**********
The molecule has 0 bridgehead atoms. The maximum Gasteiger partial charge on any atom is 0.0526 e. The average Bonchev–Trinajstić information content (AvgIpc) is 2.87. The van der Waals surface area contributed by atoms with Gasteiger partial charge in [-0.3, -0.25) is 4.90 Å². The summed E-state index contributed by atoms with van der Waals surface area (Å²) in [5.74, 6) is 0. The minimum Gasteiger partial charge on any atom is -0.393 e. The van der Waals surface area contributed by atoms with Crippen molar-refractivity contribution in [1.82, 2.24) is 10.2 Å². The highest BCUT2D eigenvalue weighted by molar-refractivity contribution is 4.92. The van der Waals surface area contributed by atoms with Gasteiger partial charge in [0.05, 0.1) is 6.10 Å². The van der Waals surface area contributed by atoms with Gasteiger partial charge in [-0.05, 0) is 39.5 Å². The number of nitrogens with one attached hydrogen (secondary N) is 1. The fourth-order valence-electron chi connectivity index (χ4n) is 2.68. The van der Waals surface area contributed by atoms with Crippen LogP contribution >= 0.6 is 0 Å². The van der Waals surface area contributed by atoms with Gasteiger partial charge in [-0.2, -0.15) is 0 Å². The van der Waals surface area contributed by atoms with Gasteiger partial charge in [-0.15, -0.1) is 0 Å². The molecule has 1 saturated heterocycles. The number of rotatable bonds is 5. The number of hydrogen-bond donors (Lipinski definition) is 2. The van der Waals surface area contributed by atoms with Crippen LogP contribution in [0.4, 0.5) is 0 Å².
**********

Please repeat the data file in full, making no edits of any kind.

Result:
The molecule has 0 bridgehead atoms. The maximum Gasteiger partial charge on any atom is 0.0526 e. The average Bonchev–Trinajstić information content (AvgIpc) is 2.87. The van der Waals surface area contributed by atoms with Gasteiger partial charge in [-0.3, -0.25) is 4.90 Å². The summed E-state index contributed by atoms with van der Waals surface area (Å²) in [5.74, 6) is 0. The minimum Gasteiger partial charge on any atom is -0.393 e. The van der Waals surface area contributed by atoms with Crippen molar-refractivity contribution in [1.82, 2.24) is 10.2 Å². The highest BCUT2D eigenvalue weighted by molar-refractivity contribution is 4.92. The van der Waals surface area contributed by atoms with Gasteiger partial charge in [0.05, 0.1) is 6.10 Å². The van der Waals surface area contributed by atoms with Gasteiger partial charge in [-0.05, 0) is 39.5 Å². The number of nitrogens with one attached hydrogen (secondary N) is 1. The fourth-order valence-electron chi connectivity index (χ4n) is 2.68. The van der Waals surface area contributed by atoms with Crippen LogP contribution >= 0.6 is 0 Å². The van der Waals surface area contributed by atoms with Gasteiger partial charge in [-0.2, -0.15) is 0 Å². The van der Waals surface area contributed by atoms with Gasteiger partial charge in [-0.15, -0.1) is 0 Å². The molecule has 1 saturated heterocycles. The number of rotatable bonds is 5. The number of hydrogen-bond donors (Lipinski definition) is 2. The van der Waals surface area contributed by atoms with Crippen LogP contribution in [0.4, 0.5) is 0 Å².